Natural Parent Legal Definition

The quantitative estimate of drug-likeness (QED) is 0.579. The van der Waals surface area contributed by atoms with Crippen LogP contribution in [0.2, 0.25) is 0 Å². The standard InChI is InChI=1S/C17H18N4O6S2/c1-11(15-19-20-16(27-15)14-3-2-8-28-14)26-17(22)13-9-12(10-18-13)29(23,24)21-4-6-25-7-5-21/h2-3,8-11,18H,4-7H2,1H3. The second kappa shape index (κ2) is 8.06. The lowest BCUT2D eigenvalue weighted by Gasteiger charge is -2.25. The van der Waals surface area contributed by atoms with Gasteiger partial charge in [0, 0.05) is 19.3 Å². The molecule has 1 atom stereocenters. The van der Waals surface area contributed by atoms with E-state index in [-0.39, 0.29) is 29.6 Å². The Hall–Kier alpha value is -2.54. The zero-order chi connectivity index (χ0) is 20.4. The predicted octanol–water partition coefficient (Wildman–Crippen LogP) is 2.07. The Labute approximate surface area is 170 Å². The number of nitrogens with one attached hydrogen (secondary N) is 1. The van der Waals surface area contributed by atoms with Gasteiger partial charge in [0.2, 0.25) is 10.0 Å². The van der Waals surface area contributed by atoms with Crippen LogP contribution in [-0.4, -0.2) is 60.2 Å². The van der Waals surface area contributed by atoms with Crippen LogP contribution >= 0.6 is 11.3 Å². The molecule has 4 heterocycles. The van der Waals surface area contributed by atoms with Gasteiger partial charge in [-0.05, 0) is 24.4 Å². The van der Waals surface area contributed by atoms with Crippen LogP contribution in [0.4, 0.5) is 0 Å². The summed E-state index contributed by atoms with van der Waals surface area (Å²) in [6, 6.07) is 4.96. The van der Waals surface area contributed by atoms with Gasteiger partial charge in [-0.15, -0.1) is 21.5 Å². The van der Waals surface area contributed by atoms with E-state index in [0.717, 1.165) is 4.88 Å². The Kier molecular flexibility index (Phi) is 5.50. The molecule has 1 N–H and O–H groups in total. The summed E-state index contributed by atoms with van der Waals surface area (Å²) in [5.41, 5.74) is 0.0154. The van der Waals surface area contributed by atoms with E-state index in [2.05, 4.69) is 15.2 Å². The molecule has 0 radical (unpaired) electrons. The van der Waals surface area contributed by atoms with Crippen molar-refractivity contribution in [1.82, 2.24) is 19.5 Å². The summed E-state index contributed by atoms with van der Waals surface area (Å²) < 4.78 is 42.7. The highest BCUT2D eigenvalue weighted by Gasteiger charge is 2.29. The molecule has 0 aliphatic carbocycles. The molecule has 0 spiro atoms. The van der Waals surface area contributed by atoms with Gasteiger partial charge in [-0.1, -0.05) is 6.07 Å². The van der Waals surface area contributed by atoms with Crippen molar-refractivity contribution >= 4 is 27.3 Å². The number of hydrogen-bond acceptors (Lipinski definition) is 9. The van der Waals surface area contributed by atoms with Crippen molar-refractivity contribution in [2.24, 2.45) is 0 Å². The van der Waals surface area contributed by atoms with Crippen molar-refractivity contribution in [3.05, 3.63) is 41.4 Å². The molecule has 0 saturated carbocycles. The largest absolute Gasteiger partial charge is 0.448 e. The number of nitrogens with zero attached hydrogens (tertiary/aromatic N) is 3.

Section 6453 sets forth the means of establishing whether a person is a "natural parent" of another. One means includes the presumptions and procedures established by the Uniform Parentage Act (UPA), Family Code section 7600 et seq. ( 6453, subd. (a).) Another means--relevant here--includes establishing parentage through "any other provisions" of the UPA. This latter means includes a requirement of "[a] court order entered during the father's lifetime declaring paternity" if a party seeks to establish a natural parent and child relationship pursuant to Family Code section 7630, subdivision (c). ( 6453, subd. (b)(1).) Section 6452 requires that the parent or a relative of the parent acknowledge a child born out of wedlock and contribute to the child's support. (Lozano v. Scalier, supra, 51 Cal. App. 4th 843, 846.) Although the statute does not define "acknowledge," the word must embrace more than contributing to the financial support of the child. Otherwise, subdivision (a) of the statute is surplusage and an interpretation that we must avoid. (Estate of Sanders (1992) 2 Cal. App. 4th 462, 470.) In interpreting a statute, we must give "significance to every word, phrase, sentence and part of an act in furtherance of the legislative purpose if possible." (Ibid.) The word "acknowledge" has no technical meaning and means "to own or admit the knowledge of." (Blythe v. Ayres (1892) 96 Cal. 532, 577, 31 P. 915.) In Lozano v. Scalier, supra, 51 Cal. App. 4th 843, 845, 848, the father physically cared for the child some of the time, bought clothing and items for him, informed his family and friends that the child was his, and signed a financial form for medical care for the child's mother during her pregnancy. These acts sufficed to constitute acknowledgment within section 6452, permitting the father to bring an action for wrongful death of the child. ( Id., at p. 848.) In Estate of Wilson (1958) 164 Cal. App. 2d 385, 386-388, 330 P.2d 452, the decedent allowed the child into his home, admitted to his wife that he had fathered the child, introduced the child to family and friends, gave his consent to the child's marriage, and paid for her wedding. Wilson concluded that these acts amounted to public acknowledgment within the meaning of former Civil Code section 230, regarding adoption of an illegitimate child. (Id., at p. 389.) In Blythe v. Ayres, supra, 96 Cal. 532, the father never saw his illegitimate child because she resided in another country. Nevertheless, he admitted to family and friends that he fathered the child--"he shouted it from the house-tops." (Id., at p. 577.) At the father's request, the child was named and baptized with his surname. (Ibid.) Blythe concluded that the father publicly acknowledged the illegitimate child for purposes of former Civil Code section 230. (Ibid.)